Then I discovered Robert Jackson had left a will, which for the small sum of £1.50 could be ordered on line from the Government will and probate office. Often old wills are short on specifics, especially if there is a surviving wife. This one, though, threw up more surprising aspects, not least several bequests involving the former hatter’s ‘lead mines and shares in lead mines’. In other words he was leaving the rights, rents and income from a series of lead seams or rakes, along with barns and cow houses, in various named fields in Great Hucklow.

The beneficiaries apart from Mary and John, were ‘dear daughter Jenny Bennet’ from Robert Jackson’s first marriage, and ‘dear granddaughter Mary Ann Bennet,’ whose own mother, Hannah, Jackson’s eldest daughter from the first marriage, had died soon after giving birth. Jenny Bennett, as it turns out, was both Mary Ann’s aunt and her step-mother, having married her dead sister’s husband, Richard Bennett, lead miner of Bradwell, a year after Hannah’s death.

Phew! What a rigmarole. But presumably it was Jackson family proximity in Highlow that provided the opportunity for Gt Gt Grandmother Mary Ann Bennett to meet George Brayley Fox. She was only 22 when she married him at Hope in 1860, and he was pushing 40. Not only that, an elderly widowed Robert Fox was still head of the Fox family at Callow. He had lost his own Mary Ann back in 1845, she the locally named ‘London Lady’ of unknown origins whom he had wed by marriage bond at Southwell Minster, Nottingham in 1812.

P1080338

At the time of the 1861 Callow census Robert Fox is 83. It is perhaps telling that the newly married George and Mary Ann are recorded as ‘domestic servants’ (shades of Wuthering Heights?) Mary Ann is probably about to produce her first child, and it seems more than likely that step-mother Jenny Bennett and daughter Harriet, who are named as visitors, are at Callow for this very good reason. When the first son arrives he is christened Robert Jackson Fox, so honouring both grandfathers.

And finally a Great War connection…

There’s surprising historical postscript to the Smalldale-Bradwell hatting business. It’s what I meant by those unexpected lenses through which we glimpse small and telling historical details. The trade in Bradda Beavers struggled on in the late 19th century. Only one Derbyshire company survived into the twentieth century. But then came 1914 and the horror of trench warfare and the pressing need for soldiers’ helmets. The earliest ones were made in the nearby steel-making city of Sheffield. I came across this account from Julie Bunting in The Peak Advertiser 14 Aug 1995:

Long after hat making ended in the Peak, the design of the old Bradda Beaver was resurrected in a manner which deserves wider recognition. It came about in the early days of the First World War when British soldiers at the front were in desperate need of suitable helmets. Research centred on the steel making city of Sheffield, where in 1915 Walter Sissons, of W. G. Sissons & Company, silversmiths, suggested a pattern to the Munitions Committee. The die for the prototype was made from a plaster cast of an old Bradda hat, taken by Walter Sissons junior, who lived in Bradwell. The pattern met with instant approval and the Trench Warfare Department placed an initial order for one million helmets at 4s 6d each.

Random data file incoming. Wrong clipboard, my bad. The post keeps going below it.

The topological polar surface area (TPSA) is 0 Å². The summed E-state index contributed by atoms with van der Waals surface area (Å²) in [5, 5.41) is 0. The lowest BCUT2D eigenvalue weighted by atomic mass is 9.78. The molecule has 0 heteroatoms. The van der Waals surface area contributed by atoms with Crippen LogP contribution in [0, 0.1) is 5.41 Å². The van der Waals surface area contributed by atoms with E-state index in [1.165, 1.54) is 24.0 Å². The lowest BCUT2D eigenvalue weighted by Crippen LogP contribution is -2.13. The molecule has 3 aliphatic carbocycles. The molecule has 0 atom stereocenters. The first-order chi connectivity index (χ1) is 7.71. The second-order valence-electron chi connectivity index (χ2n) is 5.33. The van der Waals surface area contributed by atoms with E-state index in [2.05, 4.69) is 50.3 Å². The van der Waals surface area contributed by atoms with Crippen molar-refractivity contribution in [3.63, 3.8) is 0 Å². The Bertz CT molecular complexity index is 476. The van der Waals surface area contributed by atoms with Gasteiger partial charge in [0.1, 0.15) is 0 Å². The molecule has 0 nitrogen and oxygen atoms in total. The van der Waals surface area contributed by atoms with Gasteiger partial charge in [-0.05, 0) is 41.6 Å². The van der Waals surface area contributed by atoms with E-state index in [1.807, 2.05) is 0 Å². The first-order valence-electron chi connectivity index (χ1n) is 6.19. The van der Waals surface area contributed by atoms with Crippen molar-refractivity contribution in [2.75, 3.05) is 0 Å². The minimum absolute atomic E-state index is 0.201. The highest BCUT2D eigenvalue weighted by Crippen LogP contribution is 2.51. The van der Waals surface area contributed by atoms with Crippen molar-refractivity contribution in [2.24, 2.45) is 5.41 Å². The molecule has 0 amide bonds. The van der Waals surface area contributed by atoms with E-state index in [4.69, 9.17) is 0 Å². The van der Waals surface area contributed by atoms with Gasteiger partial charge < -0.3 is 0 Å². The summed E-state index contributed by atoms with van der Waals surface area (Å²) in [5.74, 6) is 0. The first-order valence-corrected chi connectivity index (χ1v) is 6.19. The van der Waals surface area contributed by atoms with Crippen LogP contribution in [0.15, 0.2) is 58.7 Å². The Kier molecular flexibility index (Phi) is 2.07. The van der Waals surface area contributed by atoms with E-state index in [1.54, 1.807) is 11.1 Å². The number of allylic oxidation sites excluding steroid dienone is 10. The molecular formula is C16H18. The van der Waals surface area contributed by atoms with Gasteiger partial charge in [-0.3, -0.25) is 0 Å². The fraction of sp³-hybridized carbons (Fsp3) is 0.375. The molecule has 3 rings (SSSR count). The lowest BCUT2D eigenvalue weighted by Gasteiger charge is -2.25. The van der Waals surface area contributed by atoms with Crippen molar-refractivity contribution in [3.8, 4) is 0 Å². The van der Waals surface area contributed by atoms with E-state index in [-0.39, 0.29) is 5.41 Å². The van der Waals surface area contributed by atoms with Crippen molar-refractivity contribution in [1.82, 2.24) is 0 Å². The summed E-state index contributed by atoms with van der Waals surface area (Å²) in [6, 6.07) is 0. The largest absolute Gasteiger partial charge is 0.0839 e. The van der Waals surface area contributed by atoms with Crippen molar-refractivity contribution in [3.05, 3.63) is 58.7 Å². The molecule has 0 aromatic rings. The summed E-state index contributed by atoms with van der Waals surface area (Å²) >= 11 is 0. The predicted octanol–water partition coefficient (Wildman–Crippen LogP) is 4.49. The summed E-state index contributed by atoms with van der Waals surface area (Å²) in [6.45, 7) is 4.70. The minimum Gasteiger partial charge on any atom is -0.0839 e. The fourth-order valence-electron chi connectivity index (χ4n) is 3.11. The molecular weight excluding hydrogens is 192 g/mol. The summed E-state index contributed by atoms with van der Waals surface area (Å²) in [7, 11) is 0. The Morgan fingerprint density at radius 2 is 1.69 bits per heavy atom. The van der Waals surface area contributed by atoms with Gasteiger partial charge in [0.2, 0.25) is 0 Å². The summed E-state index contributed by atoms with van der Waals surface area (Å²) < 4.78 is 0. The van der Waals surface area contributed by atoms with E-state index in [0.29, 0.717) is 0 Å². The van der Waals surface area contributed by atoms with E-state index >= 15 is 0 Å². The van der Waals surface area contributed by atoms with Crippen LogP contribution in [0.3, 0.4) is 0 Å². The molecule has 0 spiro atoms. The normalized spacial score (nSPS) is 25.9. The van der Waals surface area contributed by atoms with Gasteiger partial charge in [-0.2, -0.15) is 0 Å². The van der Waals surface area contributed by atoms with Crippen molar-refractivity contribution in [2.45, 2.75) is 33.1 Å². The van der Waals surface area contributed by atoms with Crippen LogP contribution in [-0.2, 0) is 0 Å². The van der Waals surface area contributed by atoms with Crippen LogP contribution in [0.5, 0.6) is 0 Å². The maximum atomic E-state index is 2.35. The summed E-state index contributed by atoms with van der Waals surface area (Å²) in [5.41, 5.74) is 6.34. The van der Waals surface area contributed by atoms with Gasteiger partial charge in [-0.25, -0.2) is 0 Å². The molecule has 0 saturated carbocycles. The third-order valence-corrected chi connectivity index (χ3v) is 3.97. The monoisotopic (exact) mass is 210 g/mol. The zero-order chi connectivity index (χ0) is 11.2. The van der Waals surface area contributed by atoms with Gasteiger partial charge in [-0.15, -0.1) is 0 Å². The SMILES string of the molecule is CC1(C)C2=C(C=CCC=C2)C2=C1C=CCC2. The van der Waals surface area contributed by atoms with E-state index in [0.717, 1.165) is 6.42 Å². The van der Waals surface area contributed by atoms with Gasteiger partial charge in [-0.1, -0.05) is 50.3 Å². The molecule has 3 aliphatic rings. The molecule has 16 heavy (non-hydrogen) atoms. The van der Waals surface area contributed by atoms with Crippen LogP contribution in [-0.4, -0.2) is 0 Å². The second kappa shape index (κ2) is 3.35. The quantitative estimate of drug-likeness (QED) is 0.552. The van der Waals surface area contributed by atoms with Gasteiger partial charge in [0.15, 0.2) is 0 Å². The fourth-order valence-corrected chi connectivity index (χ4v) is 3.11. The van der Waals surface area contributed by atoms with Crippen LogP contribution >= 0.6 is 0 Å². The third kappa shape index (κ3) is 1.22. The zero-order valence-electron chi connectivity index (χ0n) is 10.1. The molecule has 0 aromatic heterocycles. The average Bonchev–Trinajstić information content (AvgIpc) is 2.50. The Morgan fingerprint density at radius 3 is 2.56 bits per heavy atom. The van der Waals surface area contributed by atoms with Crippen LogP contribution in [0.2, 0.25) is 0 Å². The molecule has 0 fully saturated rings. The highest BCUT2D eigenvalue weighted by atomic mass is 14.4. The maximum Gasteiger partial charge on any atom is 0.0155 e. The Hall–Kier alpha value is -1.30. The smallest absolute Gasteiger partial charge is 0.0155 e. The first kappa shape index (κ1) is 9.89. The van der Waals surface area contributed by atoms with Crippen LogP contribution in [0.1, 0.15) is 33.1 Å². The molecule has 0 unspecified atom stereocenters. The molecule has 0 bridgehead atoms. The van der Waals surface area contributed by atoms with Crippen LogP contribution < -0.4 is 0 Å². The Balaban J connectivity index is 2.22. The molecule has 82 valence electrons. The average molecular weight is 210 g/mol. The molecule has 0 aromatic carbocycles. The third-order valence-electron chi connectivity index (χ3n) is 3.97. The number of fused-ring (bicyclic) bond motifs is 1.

Of course establishing a die for the first Sheffield production was only the start. The Tommy’s ‘tin hat’, also known as the Brodie helmet, underwent several modifications through the course of the war.

Alfreton War Memorial 1

Photo:  Sleeping Gardens: War Memorial ~ Alfreton, Derbyshire

 

BradwellLeadMiners

And here are a few examples of Braddas as worn by some of the older members of the Bradwell Rake Head miners in the 1860s. (Photo: Bradwell Ancient and Modern 1912 by Seth Evans.)

Rights to mine for minerals in Derbyshire were held by the ruling monarch, a prerogative commonly known as the ‘King’s Fields’. These rights were mediated and overseen via rulings from the Barmasters and jurors of the Barmote Courts set up from 1288 at a number of locations across the lead field. I think it would be fair to say that lead miners did not care to answer to too many other people. There is still a surviving courthouse or Moot Hall in Wirksworth. Meetings are still held there. One way or another, besides the miners and their monarch, all social strata had some involvement in the lead trade during the heyday from the 17th to the early 19th centuries – dukes, gentry, parish priests, merchants, blacksmiths, joiners, lawyers, shopkeepers, candle makers, publicans, farmers…and yes…hatters.

Wirksworth Barmote Court 1814

copyright 2021 Tish Farrell

Related posts:

So what did Great Great Grandfather George Brayley Fox keep in his barns in 1892?

Lost down the time-travelling rabbit hole with Great Great Aunt Sophia

 

Historical sources: census returns for Hathersage, Highlow, Eyam, Bradwell; records of Hope and Eyam Parish Churches; Robert Jackson’s will; Seth Evans Bradwell Ancient and Modern 1812

Kindred Probability ~ Robert Jackson Fox 1861-1931

Robert Fox, Foolow (almost certainly) c1930sq